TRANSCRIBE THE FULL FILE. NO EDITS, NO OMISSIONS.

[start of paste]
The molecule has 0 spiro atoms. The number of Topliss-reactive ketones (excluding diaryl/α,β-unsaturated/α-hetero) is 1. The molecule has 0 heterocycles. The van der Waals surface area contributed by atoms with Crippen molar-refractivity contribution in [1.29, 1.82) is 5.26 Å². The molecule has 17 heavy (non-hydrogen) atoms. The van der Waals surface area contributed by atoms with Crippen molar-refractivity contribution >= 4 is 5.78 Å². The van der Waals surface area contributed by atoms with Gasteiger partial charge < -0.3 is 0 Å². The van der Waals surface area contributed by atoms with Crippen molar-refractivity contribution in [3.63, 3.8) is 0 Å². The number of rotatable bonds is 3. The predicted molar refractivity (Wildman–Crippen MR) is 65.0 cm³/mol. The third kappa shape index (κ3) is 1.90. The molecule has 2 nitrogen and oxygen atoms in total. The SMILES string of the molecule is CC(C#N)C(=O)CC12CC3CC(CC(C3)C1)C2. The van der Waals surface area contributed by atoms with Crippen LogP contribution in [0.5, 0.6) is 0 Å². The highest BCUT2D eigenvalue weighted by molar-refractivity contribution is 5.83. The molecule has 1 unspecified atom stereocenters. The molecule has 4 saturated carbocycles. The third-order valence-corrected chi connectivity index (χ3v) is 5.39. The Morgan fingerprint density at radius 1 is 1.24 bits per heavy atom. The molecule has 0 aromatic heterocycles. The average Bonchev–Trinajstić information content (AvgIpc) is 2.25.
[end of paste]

The molecule has 0 spiro atoms. The number of Topliss-reactive ketones (excluding diaryl/α,β-unsaturated/α-hetero) is 1. The molecule has 0 heterocycles. The van der Waals surface area contributed by atoms with Crippen molar-refractivity contribution in [1.29, 1.82) is 5.26 Å². The molecule has 17 heavy (non-hydrogen) atoms. The van der Waals surface area contributed by atoms with Crippen molar-refractivity contribution >= 4 is 5.78 Å². The van der Waals surface area contributed by atoms with Gasteiger partial charge < -0.3 is 0 Å². The van der Waals surface area contributed by atoms with Crippen molar-refractivity contribution in [3.63, 3.8) is 0 Å². The number of rotatable bonds is 3. The predicted molar refractivity (Wildman–Crippen MR) is 65.0 cm³/mol. The third kappa shape index (κ3) is 1.90. The molecule has 2 nitrogen and oxygen atoms in total. The SMILES string of the molecule is CC(C#N)C(=O)CC12CC3CC(CC(C3)C1)C2. The van der Waals surface area contributed by atoms with Crippen LogP contribution in [0.5, 0.6) is 0 Å². The highest BCUT2D eigenvalue weighted by molar-refractivity contribution is 5.83. The molecule has 1 unspecified atom stereocenters. The molecule has 4 saturated carbocycles. The third-order valence-corrected chi connectivity index (χ3v) is 5.39. The Morgan fingerprint density at radius 1 is 1.24 bits per heavy atom. The molecule has 0 aromatic heterocycles. The average Bonchev–Trinajstić information content (AvgIpc) is 2.25.